NFL, NIH Split Shows NFL Does Not Want To Know About Brain Injuries

League Hiding Head In The Sand

 

The National Football League and the National Institutes of Health are going their separate ways in a few weeks ending a relationship that was born in order for the NFL to understand the impact of playing the game on players’ brains. The NFL promised to give the NIH $30 million in 2012 but the two sides got into a dispute over a researcher that the NFL deemed as too biased against the league. Concussion studies will be continuing, the NFL just isn’t funding the NIH. It should not be surprising the NFL is at odds with a researcher. NFL owners led by Jerry Jones are uncertain that playing football and being in collisions is causing brain injuries and brain damage from concussions. One former player, Matt Birk who works for the NFL isn’t buying the research quite yet. Birk tweeted, “What about the 15,000 or so deceased former NFL players who lived full lives and didn’t have CTE?” Last week, Baltimore’s John Urschel retired at the age of 26. He is going back to school, MIT, leaving football behind possibly because of the brain damage issue.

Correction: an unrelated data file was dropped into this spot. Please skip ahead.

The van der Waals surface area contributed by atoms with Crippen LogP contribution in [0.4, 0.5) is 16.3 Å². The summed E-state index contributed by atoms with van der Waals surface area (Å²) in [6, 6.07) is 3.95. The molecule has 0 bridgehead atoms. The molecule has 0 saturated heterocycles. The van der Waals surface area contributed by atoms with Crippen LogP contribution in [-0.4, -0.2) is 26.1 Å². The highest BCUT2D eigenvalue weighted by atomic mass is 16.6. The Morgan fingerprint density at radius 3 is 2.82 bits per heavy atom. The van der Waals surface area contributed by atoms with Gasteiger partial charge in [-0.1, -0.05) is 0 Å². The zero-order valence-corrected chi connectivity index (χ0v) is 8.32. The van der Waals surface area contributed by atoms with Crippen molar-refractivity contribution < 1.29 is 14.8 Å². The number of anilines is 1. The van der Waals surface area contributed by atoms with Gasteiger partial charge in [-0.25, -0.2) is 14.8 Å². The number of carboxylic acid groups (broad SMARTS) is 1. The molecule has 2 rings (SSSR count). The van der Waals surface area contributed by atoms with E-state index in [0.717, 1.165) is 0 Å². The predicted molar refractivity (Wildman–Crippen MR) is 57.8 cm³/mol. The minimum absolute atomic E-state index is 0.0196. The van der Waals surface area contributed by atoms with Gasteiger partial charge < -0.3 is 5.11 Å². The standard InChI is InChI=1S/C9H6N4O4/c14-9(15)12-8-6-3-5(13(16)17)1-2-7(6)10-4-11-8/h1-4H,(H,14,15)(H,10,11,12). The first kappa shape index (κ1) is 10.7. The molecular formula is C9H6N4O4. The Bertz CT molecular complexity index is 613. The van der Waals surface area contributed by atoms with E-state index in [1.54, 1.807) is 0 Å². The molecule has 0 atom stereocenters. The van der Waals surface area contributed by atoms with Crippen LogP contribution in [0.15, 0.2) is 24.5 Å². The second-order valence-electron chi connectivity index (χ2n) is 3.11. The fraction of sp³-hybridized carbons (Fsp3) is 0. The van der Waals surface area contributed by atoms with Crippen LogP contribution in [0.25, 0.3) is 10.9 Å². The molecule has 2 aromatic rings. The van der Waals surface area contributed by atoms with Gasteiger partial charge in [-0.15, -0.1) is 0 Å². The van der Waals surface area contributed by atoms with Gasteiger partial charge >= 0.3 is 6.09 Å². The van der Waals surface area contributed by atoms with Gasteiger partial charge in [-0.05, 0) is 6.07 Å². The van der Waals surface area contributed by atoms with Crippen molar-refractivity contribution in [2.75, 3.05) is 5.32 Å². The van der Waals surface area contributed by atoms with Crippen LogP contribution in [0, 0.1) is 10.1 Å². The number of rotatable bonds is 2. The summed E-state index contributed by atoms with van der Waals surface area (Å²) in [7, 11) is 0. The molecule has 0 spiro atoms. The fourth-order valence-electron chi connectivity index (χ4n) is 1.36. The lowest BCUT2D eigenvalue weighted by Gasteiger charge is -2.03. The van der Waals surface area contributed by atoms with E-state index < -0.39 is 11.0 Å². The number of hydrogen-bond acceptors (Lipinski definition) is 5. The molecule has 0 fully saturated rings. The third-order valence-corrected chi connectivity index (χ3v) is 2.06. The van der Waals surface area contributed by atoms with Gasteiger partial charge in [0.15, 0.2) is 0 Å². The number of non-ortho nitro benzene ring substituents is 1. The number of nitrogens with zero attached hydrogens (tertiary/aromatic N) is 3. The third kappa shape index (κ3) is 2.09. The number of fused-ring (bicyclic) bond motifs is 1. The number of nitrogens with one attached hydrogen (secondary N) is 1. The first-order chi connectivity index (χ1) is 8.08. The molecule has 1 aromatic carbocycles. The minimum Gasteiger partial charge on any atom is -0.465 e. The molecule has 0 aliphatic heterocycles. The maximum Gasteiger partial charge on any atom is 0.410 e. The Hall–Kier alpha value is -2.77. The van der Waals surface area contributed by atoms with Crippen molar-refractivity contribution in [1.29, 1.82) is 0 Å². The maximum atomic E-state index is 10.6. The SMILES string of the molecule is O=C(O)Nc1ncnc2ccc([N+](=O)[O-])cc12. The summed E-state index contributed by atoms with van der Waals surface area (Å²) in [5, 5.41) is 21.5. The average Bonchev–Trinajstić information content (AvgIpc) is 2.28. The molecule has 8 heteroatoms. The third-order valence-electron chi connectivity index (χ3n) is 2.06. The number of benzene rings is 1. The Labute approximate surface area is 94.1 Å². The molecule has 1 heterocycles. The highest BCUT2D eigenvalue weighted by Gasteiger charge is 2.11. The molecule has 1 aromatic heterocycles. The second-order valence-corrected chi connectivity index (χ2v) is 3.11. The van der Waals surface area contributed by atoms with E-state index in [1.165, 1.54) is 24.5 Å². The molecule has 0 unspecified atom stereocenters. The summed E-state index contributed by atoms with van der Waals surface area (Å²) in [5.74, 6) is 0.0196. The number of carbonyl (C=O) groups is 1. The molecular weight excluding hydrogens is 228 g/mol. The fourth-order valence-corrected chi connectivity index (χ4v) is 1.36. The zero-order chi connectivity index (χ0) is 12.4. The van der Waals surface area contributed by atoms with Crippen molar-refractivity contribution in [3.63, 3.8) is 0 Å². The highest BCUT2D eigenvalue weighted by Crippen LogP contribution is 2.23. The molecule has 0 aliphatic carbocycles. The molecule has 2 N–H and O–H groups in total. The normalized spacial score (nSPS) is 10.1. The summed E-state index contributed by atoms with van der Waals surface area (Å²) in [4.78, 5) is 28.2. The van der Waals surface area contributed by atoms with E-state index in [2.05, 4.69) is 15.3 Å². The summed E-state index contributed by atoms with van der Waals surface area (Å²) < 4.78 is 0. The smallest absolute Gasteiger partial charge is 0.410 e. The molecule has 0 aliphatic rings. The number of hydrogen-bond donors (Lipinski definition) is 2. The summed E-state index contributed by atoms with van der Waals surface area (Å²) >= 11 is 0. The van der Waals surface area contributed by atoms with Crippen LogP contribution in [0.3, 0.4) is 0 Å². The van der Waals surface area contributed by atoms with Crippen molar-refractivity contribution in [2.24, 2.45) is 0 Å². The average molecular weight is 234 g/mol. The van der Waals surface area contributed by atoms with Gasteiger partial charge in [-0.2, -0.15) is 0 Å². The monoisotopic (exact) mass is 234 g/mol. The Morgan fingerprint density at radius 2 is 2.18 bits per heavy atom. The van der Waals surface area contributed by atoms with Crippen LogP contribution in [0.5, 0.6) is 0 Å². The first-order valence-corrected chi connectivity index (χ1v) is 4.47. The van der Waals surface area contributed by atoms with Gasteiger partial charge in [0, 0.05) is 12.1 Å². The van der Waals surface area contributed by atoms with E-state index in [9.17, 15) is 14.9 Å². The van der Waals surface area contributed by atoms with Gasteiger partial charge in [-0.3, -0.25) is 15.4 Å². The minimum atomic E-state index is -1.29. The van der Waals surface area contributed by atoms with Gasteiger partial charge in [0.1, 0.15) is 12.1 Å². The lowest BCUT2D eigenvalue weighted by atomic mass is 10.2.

The football industry keeps getting more data on brain injuries from the study of the brains of deceased players and although the number of brains studied is a very small number, a very high percentage of those brains have CTE which may have been caused from playing football. The football industry has a large problem going ahead. If it is conclusively proven that football is causing brain damage, that could mean that parents will simply not sign up their children for youth football and high school football and that could dry up the pipeline that leads to college and pro football and that could have a negative impact on football finances. That more than former players with brain damage scares NFL owners and NCAA football overseers.

 

Hall of Fame running back Tony Dorsett sued the league over medical care from head injuries

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